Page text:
The opinion of the court was delivered by: PETER K. LEISURE
This case arises out of a $ 500,000 loan that was made by the plaintiff, Peter Kreatsoulas, to Levant Line, S.A. ("Levant Line"), a steamship company that offered ocean freight carriage service between the United States and Greece. Levant Line operated, but did not own, the ships that carried the freight it booked. The loan agreement between Kreatsoulas and Levant Line was embodied in four separate promissory notes for $ 75,000.00, $ 25,000.00, $ 50,000.00, and $ 350,000.00. The loan money was to be used by Levant Line to finance the fulfillment of a major contract of transporting military equipment from the U.S. to Greece for the Greek Ministry of Defense.
The loan was secured in two ways: (1) in a written contract dated December 23, 1991, the Personal Guarantors guaranteed repayment of the $ 50,000.00 loan, and (2) in a written contract dated January 3, 1992, the owners of the two vessels operated by Levant Line, the LEVANT PRIDE and the LEVANT FORTUNE ("the Owners"), assigned to the plaintiff certain freights
to be earned by the two vessels by carrying military equipment consigned to the Greek Ministry of Defense.
Although Levant Line is the principal debtor of the loan, it was not named as a defendant in this action, presumably because it is currently in Chapter 11 bankruptcy proceedings. The defendants in this action are: (1) the freights that had been assigned to the plaintiff as security for the loan, (2) the Owners, and (3) the Personal Guarantors. Only the Personal Guarantors have appeared in response to the complaint.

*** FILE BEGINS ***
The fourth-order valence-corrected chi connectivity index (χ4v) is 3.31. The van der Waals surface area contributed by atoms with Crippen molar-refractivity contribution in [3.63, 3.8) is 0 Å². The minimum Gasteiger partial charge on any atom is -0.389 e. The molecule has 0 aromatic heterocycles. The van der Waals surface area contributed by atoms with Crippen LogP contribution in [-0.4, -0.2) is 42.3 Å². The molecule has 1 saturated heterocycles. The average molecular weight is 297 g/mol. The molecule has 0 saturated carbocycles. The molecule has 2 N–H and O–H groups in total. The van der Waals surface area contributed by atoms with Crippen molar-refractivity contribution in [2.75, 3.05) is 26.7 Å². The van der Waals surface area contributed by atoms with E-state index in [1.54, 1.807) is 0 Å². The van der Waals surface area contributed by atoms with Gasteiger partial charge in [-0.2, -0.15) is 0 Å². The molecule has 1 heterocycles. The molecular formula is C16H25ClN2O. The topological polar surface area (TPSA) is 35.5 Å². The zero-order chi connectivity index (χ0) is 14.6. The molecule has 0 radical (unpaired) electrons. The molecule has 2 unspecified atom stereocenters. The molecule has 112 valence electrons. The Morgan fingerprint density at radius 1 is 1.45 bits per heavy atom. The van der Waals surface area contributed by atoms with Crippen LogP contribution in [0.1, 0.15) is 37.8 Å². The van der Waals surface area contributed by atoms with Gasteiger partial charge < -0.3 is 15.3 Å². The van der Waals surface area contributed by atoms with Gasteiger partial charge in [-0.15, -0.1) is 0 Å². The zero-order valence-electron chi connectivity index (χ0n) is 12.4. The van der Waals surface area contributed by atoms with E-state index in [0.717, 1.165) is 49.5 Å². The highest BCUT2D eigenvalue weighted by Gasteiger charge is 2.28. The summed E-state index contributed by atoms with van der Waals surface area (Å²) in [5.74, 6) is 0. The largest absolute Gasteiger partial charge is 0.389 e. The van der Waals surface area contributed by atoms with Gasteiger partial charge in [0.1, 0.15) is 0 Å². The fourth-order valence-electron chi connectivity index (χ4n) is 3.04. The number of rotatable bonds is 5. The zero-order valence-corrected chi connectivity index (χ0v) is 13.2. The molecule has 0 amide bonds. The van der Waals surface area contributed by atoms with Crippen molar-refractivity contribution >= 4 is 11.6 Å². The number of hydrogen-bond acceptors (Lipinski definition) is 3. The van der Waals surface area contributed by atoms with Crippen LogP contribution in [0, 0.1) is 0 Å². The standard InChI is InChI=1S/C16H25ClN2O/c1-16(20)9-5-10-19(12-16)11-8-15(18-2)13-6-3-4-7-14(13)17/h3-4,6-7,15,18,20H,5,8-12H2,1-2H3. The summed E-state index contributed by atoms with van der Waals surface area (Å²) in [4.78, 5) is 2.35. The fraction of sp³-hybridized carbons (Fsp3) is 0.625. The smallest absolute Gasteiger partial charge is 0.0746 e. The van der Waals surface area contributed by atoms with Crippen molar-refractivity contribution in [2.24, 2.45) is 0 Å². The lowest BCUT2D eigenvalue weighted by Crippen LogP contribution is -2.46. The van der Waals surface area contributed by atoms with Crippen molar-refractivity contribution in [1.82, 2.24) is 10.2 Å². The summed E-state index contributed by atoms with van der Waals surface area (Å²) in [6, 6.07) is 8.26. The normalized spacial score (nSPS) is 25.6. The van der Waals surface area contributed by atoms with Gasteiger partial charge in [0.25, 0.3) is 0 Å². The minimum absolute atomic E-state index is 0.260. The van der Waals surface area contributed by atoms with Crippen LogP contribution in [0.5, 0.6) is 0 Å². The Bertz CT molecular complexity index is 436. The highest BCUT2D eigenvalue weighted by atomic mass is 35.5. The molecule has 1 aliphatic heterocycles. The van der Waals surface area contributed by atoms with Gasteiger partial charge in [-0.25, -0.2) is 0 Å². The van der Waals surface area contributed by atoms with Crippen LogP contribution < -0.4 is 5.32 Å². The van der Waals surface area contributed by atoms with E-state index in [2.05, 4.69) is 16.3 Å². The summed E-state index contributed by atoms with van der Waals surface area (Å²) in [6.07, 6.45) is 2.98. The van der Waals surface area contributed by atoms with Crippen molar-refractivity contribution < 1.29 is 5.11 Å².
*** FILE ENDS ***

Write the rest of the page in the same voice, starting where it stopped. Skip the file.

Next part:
The Personal Guarantors have moved to have the action dismissed pursuant to Rule 12(b)(1) of the Federal Rules of Civil Procedure for lack of subject matter jurisdiction.
Defendants allege that the contracts in question are not maritime contracts, and thus are not subject to federal admiralty jurisdiction. The plaintiff advances two alternative arguments for his position that this Court does, in fact, have federal admiralty jurisdiction over the contracts in question. First, the plaintiff contends that the Court has direct subject matter jurisdiction over the contract of personal guaranty. Alternatively, the plaintiff argues that this Court has pendant party jurisdiction over the causes of action asserted against the Personal Guarantors of the loan. As discussed below, the Court finds these arguments unpersuasive.
There are three contracts at issue in this case. The core agreement, between the plaintiff and the now bankrupt Levant Line, was the aforementioned loan embodied in four separate promissory notes. The other two contracts, each signed on a different date by different parties and embodied in a different writing, served as security for the core loan agreement. In the assignment contract, the Owners of the ships assigned all freights of the ships to the plaintiff. In the contract of personal guaranty, the five Personal Guarantors guaranteed payment of the loan to Levant Line. It is this third contract over which the movants claim this Court lacks jurisdiction.